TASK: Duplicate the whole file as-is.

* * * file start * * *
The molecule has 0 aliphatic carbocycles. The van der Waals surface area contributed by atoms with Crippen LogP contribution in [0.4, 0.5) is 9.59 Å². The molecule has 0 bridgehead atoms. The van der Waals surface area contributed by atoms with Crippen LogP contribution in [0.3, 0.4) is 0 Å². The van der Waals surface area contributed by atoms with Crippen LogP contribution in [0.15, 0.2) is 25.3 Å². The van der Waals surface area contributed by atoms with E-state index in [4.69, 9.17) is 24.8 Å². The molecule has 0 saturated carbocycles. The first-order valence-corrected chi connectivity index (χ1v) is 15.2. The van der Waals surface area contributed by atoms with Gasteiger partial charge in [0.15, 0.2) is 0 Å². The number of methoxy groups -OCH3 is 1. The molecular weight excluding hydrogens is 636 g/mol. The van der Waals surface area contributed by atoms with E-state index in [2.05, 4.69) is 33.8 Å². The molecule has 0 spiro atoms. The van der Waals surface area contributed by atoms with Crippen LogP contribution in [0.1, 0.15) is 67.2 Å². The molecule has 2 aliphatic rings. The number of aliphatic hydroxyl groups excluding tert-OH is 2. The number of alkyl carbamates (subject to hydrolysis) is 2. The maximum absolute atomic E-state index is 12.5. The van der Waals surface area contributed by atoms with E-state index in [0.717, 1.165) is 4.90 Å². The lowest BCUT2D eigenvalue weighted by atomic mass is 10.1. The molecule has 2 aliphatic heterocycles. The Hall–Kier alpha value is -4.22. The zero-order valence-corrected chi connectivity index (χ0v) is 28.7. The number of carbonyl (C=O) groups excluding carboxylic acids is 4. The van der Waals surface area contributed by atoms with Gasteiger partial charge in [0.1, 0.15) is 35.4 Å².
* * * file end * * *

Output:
The molecule has 0 aliphatic carbocycles. The van der Waals surface area contributed by atoms with Crippen LogP contribution in [0.4, 0.5) is 9.59 Å². The molecule has 0 bridgehead atoms. The van der Waals surface area contributed by atoms with Crippen LogP contribution in [0.3, 0.4) is 0 Å². The van der Waals surface area contributed by atoms with Crippen LogP contribution in [0.15, 0.2) is 25.3 Å². The van der Waals surface area contributed by atoms with E-state index in [4.69, 9.17) is 24.8 Å². The molecule has 0 saturated carbocycles. The first-order valence-corrected chi connectivity index (χ1v) is 15.2. The van der Waals surface area contributed by atoms with Gasteiger partial charge in [0.15, 0.2) is 0 Å². The number of methoxy groups -OCH3 is 1. The molecular weight excluding hydrogens is 636 g/mol. The van der Waals surface area contributed by atoms with E-state index in [2.05, 4.69) is 33.8 Å². The molecule has 0 spiro atoms. The van der Waals surface area contributed by atoms with Crippen LogP contribution in [0.1, 0.15) is 67.2 Å². The molecule has 2 aliphatic rings. The number of aliphatic hydroxyl groups excluding tert-OH is 2. The number of alkyl carbamates (subject to hydrolysis) is 2. The maximum absolute atomic E-state index is 12.5. The van der Waals surface area contributed by atoms with E-state index in [0.717, 1.165) is 4.90 Å². The lowest BCUT2D eigenvalue weighted by atomic mass is 10.1. The molecule has 2 aliphatic heterocycles. The Hall–Kier alpha value is -4.22. The zero-order valence-corrected chi connectivity index (χ0v) is 28.7. The number of carbonyl (C=O) groups excluding carboxylic acids is 4. The van der Waals surface area contributed by atoms with Gasteiger partial charge in [0.1, 0.15) is 35.4 Å².